Canada’s Finance Minister Defends Bank of Canada Against Opposition Attacks

OTTAWA, May 20 (Reuters) – Canadian Finance Minister Chrystia Freeland defended the central bank on Friday as inflation hit its highest level in three decades and the favorite to take over from the opposition, the Parti Conservative, pledges to fire the Governor of the Bank of Canada if elected.

“It’s clear to all of us that we’re living in a time of global volatility. We have COVID. We have the Russian invasion of Ukraine. We have China’s zero COVID policy,” Freeland told reporters via teleconference from Munich. , in Germany, after a meeting of the G7.

“In this context, responsible political leadership means reinforcing for Canadians and for the world our Government’s very clear commitment to the independence of the Bank of Canada and our confidence in the Bank of Canada.

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Pierre Poilievre, who leads all polls ahead of a vote in September to elect a new Conservative leader, said he would oust Bank of Canada Governor Tiff Macklem ‘to get inflation under control’ if he became prime minister.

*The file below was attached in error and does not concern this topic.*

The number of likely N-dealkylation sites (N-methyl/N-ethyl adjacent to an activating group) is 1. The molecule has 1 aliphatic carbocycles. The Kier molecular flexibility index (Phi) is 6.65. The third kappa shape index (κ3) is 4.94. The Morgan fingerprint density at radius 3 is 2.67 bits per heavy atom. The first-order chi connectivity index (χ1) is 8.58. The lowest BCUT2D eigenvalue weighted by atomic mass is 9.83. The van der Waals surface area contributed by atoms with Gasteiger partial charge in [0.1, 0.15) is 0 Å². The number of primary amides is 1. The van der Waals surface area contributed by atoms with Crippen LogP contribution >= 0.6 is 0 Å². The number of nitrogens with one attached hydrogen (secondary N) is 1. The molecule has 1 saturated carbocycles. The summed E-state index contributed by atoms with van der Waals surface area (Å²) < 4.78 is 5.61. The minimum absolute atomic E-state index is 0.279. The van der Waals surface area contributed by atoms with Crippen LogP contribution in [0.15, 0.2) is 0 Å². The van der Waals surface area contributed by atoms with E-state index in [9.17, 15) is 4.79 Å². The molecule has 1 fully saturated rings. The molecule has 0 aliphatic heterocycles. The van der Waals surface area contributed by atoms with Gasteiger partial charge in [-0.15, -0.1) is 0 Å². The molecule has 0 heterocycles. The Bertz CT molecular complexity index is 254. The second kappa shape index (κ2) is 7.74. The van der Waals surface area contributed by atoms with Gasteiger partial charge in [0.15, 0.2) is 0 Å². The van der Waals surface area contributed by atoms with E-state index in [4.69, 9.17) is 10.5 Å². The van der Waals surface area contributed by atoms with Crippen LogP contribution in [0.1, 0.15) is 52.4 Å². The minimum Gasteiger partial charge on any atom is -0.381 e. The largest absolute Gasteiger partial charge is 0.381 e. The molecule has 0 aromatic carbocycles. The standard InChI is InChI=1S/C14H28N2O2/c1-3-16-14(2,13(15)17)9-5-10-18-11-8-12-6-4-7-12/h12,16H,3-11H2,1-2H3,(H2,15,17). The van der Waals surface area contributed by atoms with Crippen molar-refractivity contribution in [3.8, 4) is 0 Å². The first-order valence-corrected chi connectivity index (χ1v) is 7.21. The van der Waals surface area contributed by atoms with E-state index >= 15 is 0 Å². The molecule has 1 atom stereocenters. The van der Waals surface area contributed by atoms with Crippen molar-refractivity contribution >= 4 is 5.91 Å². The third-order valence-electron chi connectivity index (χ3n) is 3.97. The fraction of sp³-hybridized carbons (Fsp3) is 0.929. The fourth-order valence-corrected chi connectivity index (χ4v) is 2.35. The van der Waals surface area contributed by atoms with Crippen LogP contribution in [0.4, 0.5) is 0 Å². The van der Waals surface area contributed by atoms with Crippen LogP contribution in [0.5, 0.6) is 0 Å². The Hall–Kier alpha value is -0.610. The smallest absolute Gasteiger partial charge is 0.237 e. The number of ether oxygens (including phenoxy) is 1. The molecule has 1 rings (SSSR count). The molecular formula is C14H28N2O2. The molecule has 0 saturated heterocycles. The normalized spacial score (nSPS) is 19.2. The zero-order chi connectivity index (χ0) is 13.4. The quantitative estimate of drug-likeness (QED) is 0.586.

Inflation edged up to 6.8% in April as food price growth hit a four-decade high, increasing pressure on the central bank to raise interest rates quickly to avoid an inflationary spiral. Read more

Separately, Canada said on Friday it was imposing additional sanctions on Russian oligarchs and banning trade in certain luxury goods with Russia in response to Moscow’s invasion of Ukraine. Read more

Freeland also told reporters that the G7 discussed extensively the “further strengthening” of sanctions against Russia, including the issue of an oil and gas embargo.

“We absolutely recognize that the economic challenge of an oil and gas embargo is much greater for our European partners,” she said, adding that the group had discussed ways in which Canada could support the Europe in terms of energy security.

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Reporting by Julie Gordon and Steve Scherer in Ottawa; Editing by Chizu Nomiyama

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